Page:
- Core: “Trumpets” by Jason Derulo. This core song is very short and very easy. While I like the tune, it seems a bit of a let-down moves-wise. We start with a few crunches, then move into the hover and side hip lift. I like the fact that we have long enough to set members up in great form for the hip lift so they can work their obliques in isolation, but the track ends before we really get to the burn.
- Cool-down: “Burning Bridges“ by OneRepublic. This cool-down is a good one, and it features a new way to stretch our chests — kneeling forward with one arm at a 90-degree angle pressed into the floor. I like the calming nature of this song and think it closes the workout perfectly.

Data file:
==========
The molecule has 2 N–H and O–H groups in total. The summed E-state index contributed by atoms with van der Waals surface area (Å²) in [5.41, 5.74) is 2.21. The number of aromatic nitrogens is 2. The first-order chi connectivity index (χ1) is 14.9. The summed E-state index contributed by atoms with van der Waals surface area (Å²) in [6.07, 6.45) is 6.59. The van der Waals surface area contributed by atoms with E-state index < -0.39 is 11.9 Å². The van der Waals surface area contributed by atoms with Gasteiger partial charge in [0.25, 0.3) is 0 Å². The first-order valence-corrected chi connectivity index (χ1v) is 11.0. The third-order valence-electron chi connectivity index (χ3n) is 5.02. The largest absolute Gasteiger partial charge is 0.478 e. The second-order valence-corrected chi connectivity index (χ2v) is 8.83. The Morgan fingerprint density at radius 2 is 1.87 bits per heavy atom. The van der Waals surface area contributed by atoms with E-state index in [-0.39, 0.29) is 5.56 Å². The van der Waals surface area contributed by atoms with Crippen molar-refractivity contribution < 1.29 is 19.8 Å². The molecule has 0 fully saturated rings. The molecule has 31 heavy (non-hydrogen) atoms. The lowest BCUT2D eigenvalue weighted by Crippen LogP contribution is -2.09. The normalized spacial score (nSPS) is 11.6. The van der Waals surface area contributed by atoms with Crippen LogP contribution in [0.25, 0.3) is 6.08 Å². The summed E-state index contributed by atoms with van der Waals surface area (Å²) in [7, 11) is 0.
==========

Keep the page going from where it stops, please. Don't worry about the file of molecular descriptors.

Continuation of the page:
*There is also an alternate core track, which I have not taught. I generally stick to the original line-up, rarely learning the alternate tracks, which are provided in case you are teaching in a club that might protest suggestive lyrics or themes in one of the main tracks. Good news is that San Franciscans don’t offend easily, so I never have to switch out.
This is a solid release, and other than the fact that we put the bar down more than usual and use plates, there is nothing out of the ordinary and no major new moves. Don’t talk too much over the music and make sure your participants are using enough weight to hit fatigue at the end of every single working track. That’s about it. I found this release very easy to learn, because many of the sets are repetitive. And by the way, if you’re looking for a few tips on how to pack your classes, check out my post on “Top 10 ways to grow your group fitness classes.”